On October 28, 2018, Microwave News published a report on two research teams from UK, in which each had observed a rise in glioblastoma in England between 1995 and 2014. Glioblastomas are the most malignant brain tumours leading to death in nearly 100% of the cases shortly after detection (1).
incidence and location of the brain tumours were comparable in both studies,
the conclusions about the pathogenesis of the tumours were different. Philips
et al. (2) see the cause for the rise in glioblastoma in the increasing use of
mobile phones, while de Vocht (3) is of the opinion that such an assumption can be excluded with a high
probability. This dispute is in some way evocative of the controversy between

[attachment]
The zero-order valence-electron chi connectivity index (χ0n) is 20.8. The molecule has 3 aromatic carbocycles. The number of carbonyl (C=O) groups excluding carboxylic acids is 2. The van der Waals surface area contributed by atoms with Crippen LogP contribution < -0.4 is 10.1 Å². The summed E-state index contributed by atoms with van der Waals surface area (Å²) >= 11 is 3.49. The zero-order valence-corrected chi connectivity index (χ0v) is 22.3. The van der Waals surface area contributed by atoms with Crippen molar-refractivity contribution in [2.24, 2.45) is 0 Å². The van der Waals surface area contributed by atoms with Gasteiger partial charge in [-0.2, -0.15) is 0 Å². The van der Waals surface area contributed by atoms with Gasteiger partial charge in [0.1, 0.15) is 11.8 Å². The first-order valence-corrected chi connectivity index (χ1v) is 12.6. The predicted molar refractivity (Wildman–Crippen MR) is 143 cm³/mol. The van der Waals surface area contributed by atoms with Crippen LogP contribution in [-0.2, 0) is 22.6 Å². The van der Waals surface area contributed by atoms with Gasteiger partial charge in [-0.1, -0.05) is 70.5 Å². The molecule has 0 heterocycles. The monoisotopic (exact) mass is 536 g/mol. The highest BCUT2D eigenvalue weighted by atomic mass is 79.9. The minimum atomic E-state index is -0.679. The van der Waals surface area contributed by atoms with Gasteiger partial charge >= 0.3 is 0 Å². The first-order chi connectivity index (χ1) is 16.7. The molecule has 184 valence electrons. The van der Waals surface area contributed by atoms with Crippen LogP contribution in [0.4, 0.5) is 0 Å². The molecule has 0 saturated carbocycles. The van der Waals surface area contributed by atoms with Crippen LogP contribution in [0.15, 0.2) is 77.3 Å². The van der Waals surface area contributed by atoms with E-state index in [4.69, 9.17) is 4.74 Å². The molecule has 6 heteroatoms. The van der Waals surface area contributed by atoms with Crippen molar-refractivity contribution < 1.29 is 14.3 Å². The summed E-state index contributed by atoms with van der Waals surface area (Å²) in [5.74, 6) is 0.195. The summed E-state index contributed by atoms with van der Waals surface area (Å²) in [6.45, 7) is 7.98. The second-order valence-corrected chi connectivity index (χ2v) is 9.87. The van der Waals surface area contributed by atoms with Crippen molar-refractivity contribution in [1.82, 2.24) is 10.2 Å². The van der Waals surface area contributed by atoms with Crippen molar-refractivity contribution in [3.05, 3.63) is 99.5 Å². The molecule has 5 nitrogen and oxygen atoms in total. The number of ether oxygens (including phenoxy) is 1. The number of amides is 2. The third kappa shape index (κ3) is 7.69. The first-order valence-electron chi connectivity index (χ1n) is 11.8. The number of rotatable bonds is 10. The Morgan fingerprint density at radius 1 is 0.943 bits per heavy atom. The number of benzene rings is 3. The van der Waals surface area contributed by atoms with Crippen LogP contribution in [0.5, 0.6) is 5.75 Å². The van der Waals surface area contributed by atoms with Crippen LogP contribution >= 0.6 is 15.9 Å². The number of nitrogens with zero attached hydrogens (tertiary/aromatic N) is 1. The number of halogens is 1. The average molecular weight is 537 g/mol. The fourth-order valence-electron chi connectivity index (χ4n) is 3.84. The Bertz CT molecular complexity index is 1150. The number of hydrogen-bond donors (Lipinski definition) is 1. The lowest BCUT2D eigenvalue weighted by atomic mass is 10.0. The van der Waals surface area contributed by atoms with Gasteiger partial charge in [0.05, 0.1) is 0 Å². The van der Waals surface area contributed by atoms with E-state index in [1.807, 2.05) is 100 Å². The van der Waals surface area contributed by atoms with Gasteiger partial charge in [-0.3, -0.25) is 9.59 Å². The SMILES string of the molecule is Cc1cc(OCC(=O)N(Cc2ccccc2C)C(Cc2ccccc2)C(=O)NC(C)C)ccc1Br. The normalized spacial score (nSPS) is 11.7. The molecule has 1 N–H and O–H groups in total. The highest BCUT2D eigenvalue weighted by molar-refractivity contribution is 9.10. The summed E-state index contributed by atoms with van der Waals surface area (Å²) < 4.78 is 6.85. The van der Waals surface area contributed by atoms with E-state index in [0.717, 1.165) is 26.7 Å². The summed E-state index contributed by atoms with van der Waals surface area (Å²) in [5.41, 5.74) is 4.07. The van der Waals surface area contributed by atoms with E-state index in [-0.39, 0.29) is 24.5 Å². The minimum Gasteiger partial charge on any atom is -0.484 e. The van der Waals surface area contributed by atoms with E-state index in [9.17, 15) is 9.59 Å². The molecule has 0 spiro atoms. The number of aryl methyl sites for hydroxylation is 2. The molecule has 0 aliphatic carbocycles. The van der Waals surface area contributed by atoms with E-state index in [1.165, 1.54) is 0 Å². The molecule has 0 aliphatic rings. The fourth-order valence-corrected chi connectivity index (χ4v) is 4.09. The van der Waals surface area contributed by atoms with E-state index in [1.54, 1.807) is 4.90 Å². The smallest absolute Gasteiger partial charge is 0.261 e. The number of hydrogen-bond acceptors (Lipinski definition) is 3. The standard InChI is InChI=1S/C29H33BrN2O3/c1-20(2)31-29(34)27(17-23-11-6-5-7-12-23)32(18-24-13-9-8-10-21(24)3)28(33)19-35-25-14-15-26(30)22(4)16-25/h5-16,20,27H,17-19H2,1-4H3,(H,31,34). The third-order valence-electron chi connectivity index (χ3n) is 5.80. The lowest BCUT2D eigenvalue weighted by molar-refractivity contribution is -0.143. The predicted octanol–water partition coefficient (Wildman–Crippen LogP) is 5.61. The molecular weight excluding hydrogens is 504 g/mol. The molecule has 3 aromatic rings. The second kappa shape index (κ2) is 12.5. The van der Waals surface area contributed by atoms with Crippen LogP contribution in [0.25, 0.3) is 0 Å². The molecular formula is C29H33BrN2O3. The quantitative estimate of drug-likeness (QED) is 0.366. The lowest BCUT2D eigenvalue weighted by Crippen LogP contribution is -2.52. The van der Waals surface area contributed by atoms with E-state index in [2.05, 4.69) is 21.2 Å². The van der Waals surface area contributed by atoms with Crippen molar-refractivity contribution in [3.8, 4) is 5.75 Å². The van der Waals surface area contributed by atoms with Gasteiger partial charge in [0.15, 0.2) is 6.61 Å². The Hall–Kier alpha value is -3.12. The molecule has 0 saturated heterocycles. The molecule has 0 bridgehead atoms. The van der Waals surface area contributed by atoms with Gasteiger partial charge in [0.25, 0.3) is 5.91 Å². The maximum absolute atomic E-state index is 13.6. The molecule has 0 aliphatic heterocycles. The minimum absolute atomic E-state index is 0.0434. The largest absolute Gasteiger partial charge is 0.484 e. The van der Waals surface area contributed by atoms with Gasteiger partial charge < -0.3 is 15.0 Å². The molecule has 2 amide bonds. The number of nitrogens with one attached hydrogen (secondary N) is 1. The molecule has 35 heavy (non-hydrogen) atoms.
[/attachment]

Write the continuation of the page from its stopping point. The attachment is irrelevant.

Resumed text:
the International Commission on Non-Ionizing Radiation Protection (ICNIRP) and
the U.S. National Toxicology Program (NTP). In the $ 30-million study, the NTP
detected malignant schwannoma in the heart and glioblastoma in the brain of
male rats after exposure to mobile phone radiation for a period of two years.
ICNIRP, a non-governmental organization under the undisclosed control of the
telecommunication industry, which is responsible for the establishment of
safety limits for non-ionizing radiation in Europe and beyond, tried to play
down the significance of the NTP findings by casting doubts on their reliability. While
ICNIRP has totally ignored any progress of research since the turn of the
century (4), de Vocht based his findings on what he calls “synthetic
counterfactuals”, which sounds – rightly or wrongly – more like “alternative
Glioblastomas Have Doubled in Number in England
Since Mobile Phones Were Introduced in 1995.
Pandora Foundation for independent research